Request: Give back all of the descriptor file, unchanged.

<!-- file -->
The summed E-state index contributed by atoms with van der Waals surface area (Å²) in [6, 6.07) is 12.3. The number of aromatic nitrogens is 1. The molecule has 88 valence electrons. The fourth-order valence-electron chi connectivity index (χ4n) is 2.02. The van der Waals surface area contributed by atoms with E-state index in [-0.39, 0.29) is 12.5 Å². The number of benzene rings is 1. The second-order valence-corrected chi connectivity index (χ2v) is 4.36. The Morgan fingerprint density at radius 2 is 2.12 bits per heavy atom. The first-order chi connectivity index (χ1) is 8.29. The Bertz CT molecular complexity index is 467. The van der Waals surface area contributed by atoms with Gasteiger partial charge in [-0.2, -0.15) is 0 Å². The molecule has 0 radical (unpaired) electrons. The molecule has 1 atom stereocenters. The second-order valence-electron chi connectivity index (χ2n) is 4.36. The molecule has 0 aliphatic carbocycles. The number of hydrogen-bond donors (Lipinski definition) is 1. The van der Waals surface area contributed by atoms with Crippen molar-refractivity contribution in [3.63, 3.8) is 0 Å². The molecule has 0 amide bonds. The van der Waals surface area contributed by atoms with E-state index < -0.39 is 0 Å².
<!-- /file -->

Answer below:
The summed E-state index contributed by atoms with van der Waals surface area (Å²) in [6, 6.07) is 12.3. The number of aromatic nitrogens is 1. The molecule has 88 valence electrons. The fourth-order valence-electron chi connectivity index (χ4n) is 2.02. The van der Waals surface area contributed by atoms with E-state index in [-0.39, 0.29) is 12.5 Å². The number of benzene rings is 1. The second-order valence-corrected chi connectivity index (χ2v) is 4.36. The Morgan fingerprint density at radius 2 is 2.12 bits per heavy atom. The first-order chi connectivity index (χ1) is 8.29. The Bertz CT molecular complexity index is 467. The van der Waals surface area contributed by atoms with Gasteiger partial charge in [-0.2, -0.15) is 0 Å². The molecule has 0 radical (unpaired) electrons. The molecule has 1 atom stereocenters. The second-order valence-electron chi connectivity index (χ2n) is 4.36. The molecule has 0 aliphatic carbocycles. The number of hydrogen-bond donors (Lipinski definition) is 1. The van der Waals surface area contributed by atoms with Crippen molar-refractivity contribution in [3.63, 3.8) is 0 Å². The molecule has 0 amide bonds. The van der Waals surface area contributed by atoms with E-state index < -0.39 is 0 Å².